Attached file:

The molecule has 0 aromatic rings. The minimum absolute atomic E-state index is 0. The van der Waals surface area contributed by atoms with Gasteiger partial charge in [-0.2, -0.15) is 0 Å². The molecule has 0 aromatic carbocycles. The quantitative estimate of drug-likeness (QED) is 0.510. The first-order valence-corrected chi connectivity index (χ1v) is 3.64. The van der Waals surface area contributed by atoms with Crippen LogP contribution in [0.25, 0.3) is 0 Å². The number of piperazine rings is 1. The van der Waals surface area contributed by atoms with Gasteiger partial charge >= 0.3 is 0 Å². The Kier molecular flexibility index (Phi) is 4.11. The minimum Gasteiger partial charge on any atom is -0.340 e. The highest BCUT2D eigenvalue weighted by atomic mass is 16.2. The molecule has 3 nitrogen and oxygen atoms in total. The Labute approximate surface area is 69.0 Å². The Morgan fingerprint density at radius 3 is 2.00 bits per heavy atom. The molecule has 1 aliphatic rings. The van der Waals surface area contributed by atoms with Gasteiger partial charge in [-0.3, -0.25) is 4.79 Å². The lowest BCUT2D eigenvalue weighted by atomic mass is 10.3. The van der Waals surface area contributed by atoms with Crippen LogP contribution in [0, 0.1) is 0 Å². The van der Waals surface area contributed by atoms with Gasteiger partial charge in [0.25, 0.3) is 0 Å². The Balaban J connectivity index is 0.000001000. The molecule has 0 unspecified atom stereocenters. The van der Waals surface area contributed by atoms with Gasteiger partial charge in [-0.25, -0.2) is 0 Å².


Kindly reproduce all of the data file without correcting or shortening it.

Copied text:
The molecule has 0 aromatic rings. The minimum absolute atomic E-state index is 0. The van der Waals surface area contributed by atoms with Gasteiger partial charge in [-0.2, -0.15) is 0 Å². The molecule has 0 aromatic carbocycles. The quantitative estimate of drug-likeness (QED) is 0.510. The first-order valence-corrected chi connectivity index (χ1v) is 3.64. The van der Waals surface area contributed by atoms with Crippen LogP contribution in [0.25, 0.3) is 0 Å². The number of piperazine rings is 1. The van der Waals surface area contributed by atoms with Gasteiger partial charge >= 0.3 is 0 Å². The Kier molecular flexibility index (Phi) is 4.11. The minimum Gasteiger partial charge on any atom is -0.340 e. The highest BCUT2D eigenvalue weighted by atomic mass is 16.2. The molecule has 3 nitrogen and oxygen atoms in total. The Labute approximate surface area is 69.0 Å². The Morgan fingerprint density at radius 3 is 2.00 bits per heavy atom. The molecule has 1 aliphatic rings. The van der Waals surface area contributed by atoms with Gasteiger partial charge in [-0.3, -0.25) is 4.79 Å². The lowest BCUT2D eigenvalue weighted by atomic mass is 10.3. The van der Waals surface area contributed by atoms with Crippen LogP contribution in [0, 0.1) is 0 Å². The van der Waals surface area contributed by atoms with Gasteiger partial charge in [0.25, 0.3) is 0 Å². The Balaban J connectivity index is 0.000001000. The molecule has 0 unspecified atom stereocenters. The van der Waals surface area contributed by atoms with Gasteiger partial charge in [-0.25, -0.2) is 0 Å².